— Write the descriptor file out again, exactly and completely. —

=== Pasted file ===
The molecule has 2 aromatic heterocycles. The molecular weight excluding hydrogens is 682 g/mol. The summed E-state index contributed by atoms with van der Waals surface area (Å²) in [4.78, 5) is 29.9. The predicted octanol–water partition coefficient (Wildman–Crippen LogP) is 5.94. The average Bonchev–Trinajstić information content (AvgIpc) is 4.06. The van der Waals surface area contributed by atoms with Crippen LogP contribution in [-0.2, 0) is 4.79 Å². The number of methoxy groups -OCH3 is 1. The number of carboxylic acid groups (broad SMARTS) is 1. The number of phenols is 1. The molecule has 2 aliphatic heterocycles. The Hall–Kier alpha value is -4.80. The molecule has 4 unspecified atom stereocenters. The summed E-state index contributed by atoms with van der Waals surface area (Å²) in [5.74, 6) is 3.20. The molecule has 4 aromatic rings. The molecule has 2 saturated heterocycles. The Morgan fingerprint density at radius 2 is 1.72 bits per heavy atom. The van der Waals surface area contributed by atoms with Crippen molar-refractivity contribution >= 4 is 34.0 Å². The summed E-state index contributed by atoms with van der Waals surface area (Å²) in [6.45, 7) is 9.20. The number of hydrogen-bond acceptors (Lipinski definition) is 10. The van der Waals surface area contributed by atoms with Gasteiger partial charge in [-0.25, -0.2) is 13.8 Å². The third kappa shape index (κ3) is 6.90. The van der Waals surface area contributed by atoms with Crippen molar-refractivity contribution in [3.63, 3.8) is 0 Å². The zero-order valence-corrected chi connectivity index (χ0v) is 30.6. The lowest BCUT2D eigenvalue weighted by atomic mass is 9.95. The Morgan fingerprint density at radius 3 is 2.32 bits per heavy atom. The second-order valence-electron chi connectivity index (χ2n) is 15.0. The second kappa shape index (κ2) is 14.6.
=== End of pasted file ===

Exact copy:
The molecule has 2 aromatic heterocycles. The molecular weight excluding hydrogens is 682 g/mol. The summed E-state index contributed by atoms with van der Waals surface area (Å²) in [4.78, 5) is 29.9. The predicted octanol–water partition coefficient (Wildman–Crippen LogP) is 5.94. The average Bonchev–Trinajstić information content (AvgIpc) is 4.06. The van der Waals surface area contributed by atoms with Crippen LogP contribution in [-0.2, 0) is 4.79 Å². The number of methoxy groups -OCH3 is 1. The number of carboxylic acid groups (broad SMARTS) is 1. The number of phenols is 1. The molecule has 2 aliphatic heterocycles. The Hall–Kier alpha value is -4.80. The molecule has 4 unspecified atom stereocenters. The summed E-state index contributed by atoms with van der Waals surface area (Å²) in [5.74, 6) is 3.20. The molecule has 4 aromatic rings. The molecule has 2 saturated heterocycles. The Morgan fingerprint density at radius 2 is 1.72 bits per heavy atom. The van der Waals surface area contributed by atoms with Crippen molar-refractivity contribution >= 4 is 34.0 Å². The summed E-state index contributed by atoms with van der Waals surface area (Å²) in [6.45, 7) is 9.20. The number of hydrogen-bond acceptors (Lipinski definition) is 10. The van der Waals surface area contributed by atoms with Gasteiger partial charge in [-0.25, -0.2) is 13.8 Å². The third kappa shape index (κ3) is 6.90. The van der Waals surface area contributed by atoms with Crippen molar-refractivity contribution in [3.63, 3.8) is 0 Å². The zero-order valence-corrected chi connectivity index (χ0v) is 30.6. The lowest BCUT2D eigenvalue weighted by atomic mass is 9.95. The Morgan fingerprint density at radius 3 is 2.32 bits per heavy atom. The second-order valence-electron chi connectivity index (χ2n) is 15.0. The second kappa shape index (κ2) is 14.6.